Domains I and III of the human copper chaperone for superoxide dismutase interact via a cysteine-bridged dicopper(I) cluster

John F. Eisses, Jay P. Stasser, Martina Ralle, Jack H. Kaplan, Ninian J. Blackburn

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55 Scopus citations


Copper binding to the human copper chaperone for superoxide dismutase (hCCS) has been investigated by X-ray absorption spectroscopy. Stoichiometry measurements on the dialyzed, as-isolated protein indicated that up to 3.5 Cu ions bound per hCCS molecule. Reduction with either sodium dithionite or dithiothreitol decreased the copper binding ratio to 2 coppers per hCCS monomer. Analysis of the as-isolated EXAFS data indicated coordination of Cu by a mixture of S and N backscatterers, suggestive of heterogeneous binding of copper between Cu-cysteine binding sites of domain I or III and copper- histidine SOD1-like metal binding sites of domain II. The best fit was obtained with 1.6 Cu-S (cysteine) at 2.24 Å (2σ2 = 0.011 Å2) and 1.1 N (histidine) at 1.98 Å (2σ2 = 0.005 Å2). A peak of variable intensity in the Fourier transform (FT) of the as-isolated protein at 2.7 Å was suggestive of the presence of a heavy atom scatterer such as Cu. Analysis of the dithionite- and DTT-reduced derivatives indicated that copper was lost from the histidine coordinating sites, resulting in a S-only environment with copper coordinated to three S backscatterers at 2.26 Å. The heavy atom scatterer peak was now prominent in the FT and could be well fit by a Cu-Cu interaction at 2.72 Å. The data were best interpreted by a dinuclear μ2- bridged cluster with doubly bridging cysteine ligands similar to the cluster proposed to exist in the cytochrome c oxidase chaperone COX17. Analysis of primary sequence and X-ray structural information on yeast CCS strongly suggests that this cluster bridges between domains I and III in hCCS. A mechanism for copper translocation is briefly discussed.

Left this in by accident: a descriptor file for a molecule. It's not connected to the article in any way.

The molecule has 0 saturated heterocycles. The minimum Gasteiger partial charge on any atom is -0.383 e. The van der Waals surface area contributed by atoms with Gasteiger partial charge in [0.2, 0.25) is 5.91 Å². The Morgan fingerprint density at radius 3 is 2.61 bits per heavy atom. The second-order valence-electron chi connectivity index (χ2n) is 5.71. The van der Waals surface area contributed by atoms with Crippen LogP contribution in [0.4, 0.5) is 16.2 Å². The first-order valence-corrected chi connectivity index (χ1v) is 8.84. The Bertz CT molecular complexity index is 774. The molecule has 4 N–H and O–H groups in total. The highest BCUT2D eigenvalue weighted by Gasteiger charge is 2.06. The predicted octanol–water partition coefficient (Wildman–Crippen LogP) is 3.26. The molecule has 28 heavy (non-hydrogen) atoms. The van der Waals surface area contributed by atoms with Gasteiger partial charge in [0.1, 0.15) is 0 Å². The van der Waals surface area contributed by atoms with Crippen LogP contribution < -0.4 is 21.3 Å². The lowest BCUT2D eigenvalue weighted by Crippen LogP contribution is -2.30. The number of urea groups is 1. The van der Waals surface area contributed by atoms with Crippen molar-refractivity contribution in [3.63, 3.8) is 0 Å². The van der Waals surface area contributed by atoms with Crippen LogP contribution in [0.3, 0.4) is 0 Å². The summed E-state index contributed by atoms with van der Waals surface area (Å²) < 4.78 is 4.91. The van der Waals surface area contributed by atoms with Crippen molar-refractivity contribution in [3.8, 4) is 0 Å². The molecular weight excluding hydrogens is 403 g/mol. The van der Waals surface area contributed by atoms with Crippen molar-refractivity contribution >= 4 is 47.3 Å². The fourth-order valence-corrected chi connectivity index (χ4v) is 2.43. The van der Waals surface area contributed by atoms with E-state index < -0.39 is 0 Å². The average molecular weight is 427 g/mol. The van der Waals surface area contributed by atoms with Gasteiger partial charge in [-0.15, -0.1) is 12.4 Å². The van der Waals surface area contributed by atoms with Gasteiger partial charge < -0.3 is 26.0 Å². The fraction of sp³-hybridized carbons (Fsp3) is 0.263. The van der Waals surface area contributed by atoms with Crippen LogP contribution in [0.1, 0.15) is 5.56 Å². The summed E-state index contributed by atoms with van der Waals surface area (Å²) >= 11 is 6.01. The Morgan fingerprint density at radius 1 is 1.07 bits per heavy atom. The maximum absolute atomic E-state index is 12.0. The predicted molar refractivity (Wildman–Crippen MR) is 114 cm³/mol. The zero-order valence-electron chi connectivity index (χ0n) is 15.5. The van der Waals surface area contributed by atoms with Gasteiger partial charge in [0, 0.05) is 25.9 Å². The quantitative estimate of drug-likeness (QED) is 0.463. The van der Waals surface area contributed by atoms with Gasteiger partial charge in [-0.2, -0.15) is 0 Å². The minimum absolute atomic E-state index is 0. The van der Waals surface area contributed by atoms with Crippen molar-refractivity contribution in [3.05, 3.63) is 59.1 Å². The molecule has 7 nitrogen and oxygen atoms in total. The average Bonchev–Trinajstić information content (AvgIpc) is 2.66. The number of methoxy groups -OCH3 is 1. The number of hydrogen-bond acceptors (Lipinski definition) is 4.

Original languageEnglish (US)
Pages (from-to)7337-7342
Number of pages6
Issue number25
StatePublished - Jun 27 2000

ASJC Scopus subject areas

  • Biochemistry


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